The 2007 subprime crisis in the U.S. triggered a succession of financial crises around the globe, reigniting interest in the contagion phenomenon. Not all crises, however, are contagious. This paper models a new channel of contagion where the degree of anticipation of crises, through its impact on investor uncertainty, determines the occurrence of contagion. Incidences of surprise crises lead investors to doubt the accuracy of their informationgathering technology, which endogenously increases the probability of crises elsewhere. Anticipated crisis, instead, have the opposite effect. Importantly, this channel is empirically shown to have an independent effect beyond other contagion channels.
Ms. Valerie Cerra, A. Fatas, and Ms. Sweta Chaman Saxena
Traditionally, economic growth and business cycles have been treated independently. However, the dependence of GDP levels on its history of shocks, what economists refer to as “hysteresis,” argues for unifying the analysis of growth and cycles. In this paper, we review the recent empirical and theoretical literature that motivate this paradigm shift. The renewed interest in hysteresis has been sparked by the persistence of the Global Financial Crisis and fears of a slow recovery from the Covid-19 crisis. The findings of the recent literature have far-reaching conceptual and policy implications. In recessions, monetary and fiscal policies need to be more active to avoid the permanent scars of a downturn. And in good times, running a high-pressure economy could have permanent positive effects.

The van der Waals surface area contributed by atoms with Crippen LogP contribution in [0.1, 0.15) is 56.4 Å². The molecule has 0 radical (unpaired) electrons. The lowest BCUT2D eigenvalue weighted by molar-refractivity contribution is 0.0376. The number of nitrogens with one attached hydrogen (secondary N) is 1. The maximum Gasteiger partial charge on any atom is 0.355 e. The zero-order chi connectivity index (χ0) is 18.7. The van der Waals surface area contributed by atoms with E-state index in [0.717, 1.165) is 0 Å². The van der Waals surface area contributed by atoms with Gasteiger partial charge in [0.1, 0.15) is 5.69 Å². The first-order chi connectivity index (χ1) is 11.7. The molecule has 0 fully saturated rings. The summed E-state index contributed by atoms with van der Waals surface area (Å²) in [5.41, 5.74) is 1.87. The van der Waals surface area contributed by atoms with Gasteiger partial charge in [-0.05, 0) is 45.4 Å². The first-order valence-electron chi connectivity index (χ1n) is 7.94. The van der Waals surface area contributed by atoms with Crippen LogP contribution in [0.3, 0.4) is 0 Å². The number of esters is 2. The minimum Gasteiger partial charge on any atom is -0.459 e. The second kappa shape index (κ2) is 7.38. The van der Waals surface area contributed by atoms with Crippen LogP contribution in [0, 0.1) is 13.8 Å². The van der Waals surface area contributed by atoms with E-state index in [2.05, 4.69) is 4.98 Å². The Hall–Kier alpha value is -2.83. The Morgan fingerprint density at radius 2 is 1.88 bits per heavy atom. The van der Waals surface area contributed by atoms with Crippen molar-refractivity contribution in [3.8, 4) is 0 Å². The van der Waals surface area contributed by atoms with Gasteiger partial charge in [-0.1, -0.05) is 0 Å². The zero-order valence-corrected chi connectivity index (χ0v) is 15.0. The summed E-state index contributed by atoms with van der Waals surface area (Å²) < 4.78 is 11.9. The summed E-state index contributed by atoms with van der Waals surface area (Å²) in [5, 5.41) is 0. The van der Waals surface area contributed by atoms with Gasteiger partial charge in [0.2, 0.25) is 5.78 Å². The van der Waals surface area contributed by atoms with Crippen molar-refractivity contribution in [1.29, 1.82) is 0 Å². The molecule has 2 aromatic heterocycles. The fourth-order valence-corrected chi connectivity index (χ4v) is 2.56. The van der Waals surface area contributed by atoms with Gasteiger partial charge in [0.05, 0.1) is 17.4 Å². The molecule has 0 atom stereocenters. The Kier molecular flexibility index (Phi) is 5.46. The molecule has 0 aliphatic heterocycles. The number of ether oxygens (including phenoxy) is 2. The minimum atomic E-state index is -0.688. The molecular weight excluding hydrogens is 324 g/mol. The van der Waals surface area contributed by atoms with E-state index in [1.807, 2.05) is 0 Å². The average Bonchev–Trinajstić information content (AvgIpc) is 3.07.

We provide broad-based evidence of a firm size premium of total factor productivity (TFP) growth in Europe after the Global Financial Crisis. The TFP growth of smaller firms was more adversely affected and diverged from their larger counterparts after the crisis. The impact was progressively larger for medium, small, and micro firms relative to large firms. It was also disproportionally larger for firms with limited credit market access. Moreover, smaller firms were less likely to have access to safer banks: those that were better capitalized banks and with a presence in the credit default swap market. Horseraces suggest that firm size may be a more important and robust vulnerability indicator than balance sheet characteristics. Our results imply that the tightening of credit market conditions during the crisis, coupled with limited credit market access especially among micro, small, and medium firms, may have contributed to the large and persistent drop in aggregate TFP.